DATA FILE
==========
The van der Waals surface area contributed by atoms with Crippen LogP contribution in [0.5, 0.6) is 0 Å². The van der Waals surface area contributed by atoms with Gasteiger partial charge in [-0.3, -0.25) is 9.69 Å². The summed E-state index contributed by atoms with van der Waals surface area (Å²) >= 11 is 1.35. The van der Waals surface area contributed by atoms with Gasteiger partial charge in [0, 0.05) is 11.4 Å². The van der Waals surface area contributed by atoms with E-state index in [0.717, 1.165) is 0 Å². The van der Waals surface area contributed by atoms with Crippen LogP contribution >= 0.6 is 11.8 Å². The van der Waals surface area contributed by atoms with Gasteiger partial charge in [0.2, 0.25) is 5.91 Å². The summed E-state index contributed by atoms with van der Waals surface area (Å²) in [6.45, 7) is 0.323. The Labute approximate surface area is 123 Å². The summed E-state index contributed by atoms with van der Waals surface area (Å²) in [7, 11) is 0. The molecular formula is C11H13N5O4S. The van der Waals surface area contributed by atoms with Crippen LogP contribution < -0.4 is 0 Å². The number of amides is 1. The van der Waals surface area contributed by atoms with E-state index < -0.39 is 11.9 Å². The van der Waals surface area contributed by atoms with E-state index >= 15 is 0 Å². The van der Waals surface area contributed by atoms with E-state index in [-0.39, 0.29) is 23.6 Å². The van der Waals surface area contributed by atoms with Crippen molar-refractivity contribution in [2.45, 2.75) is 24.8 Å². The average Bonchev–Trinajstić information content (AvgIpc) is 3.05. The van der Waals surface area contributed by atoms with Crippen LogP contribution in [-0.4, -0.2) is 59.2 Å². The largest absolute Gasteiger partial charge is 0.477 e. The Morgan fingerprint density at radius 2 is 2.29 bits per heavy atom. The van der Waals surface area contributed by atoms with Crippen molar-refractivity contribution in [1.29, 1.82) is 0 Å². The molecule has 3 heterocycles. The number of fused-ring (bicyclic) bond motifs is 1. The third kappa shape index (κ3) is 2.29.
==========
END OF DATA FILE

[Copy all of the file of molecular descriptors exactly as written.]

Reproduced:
The van der Waals surface area contributed by atoms with Crippen LogP contribution in [0.5, 0.6) is 0 Å². The van der Waals surface area contributed by atoms with Gasteiger partial charge in [-0.3, -0.25) is 9.69 Å². The summed E-state index contributed by atoms with van der Waals surface area (Å²) >= 11 is 1.35. The van der Waals surface area contributed by atoms with Gasteiger partial charge in [0, 0.05) is 11.4 Å². The van der Waals surface area contributed by atoms with E-state index in [0.717, 1.165) is 0 Å². The van der Waals surface area contributed by atoms with Crippen LogP contribution >= 0.6 is 11.8 Å². The van der Waals surface area contributed by atoms with Gasteiger partial charge in [0.2, 0.25) is 5.91 Å². The summed E-state index contributed by atoms with van der Waals surface area (Å²) in [6.45, 7) is 0.323. The Labute approximate surface area is 123 Å². The summed E-state index contributed by atoms with van der Waals surface area (Å²) in [7, 11) is 0. The molecular formula is C11H13N5O4S. The van der Waals surface area contributed by atoms with Crippen LogP contribution < -0.4 is 0 Å². The number of amides is 1. The van der Waals surface area contributed by atoms with E-state index < -0.39 is 11.9 Å². The van der Waals surface area contributed by atoms with E-state index >= 15 is 0 Å². The van der Waals surface area contributed by atoms with E-state index in [-0.39, 0.29) is 23.6 Å². The van der Waals surface area contributed by atoms with Crippen molar-refractivity contribution in [2.45, 2.75) is 24.8 Å². The average Bonchev–Trinajstić information content (AvgIpc) is 3.05. The van der Waals surface area contributed by atoms with Crippen LogP contribution in [-0.4, -0.2) is 59.2 Å². The largest absolute Gasteiger partial charge is 0.477 e. The Morgan fingerprint density at radius 2 is 2.29 bits per heavy atom. The van der Waals surface area contributed by atoms with Crippen molar-refractivity contribution in [1.29, 1.82) is 0 Å². The molecule has 3 heterocycles. The number of fused-ring (bicyclic) bond motifs is 1. The third kappa shape index (κ3) is 2.29.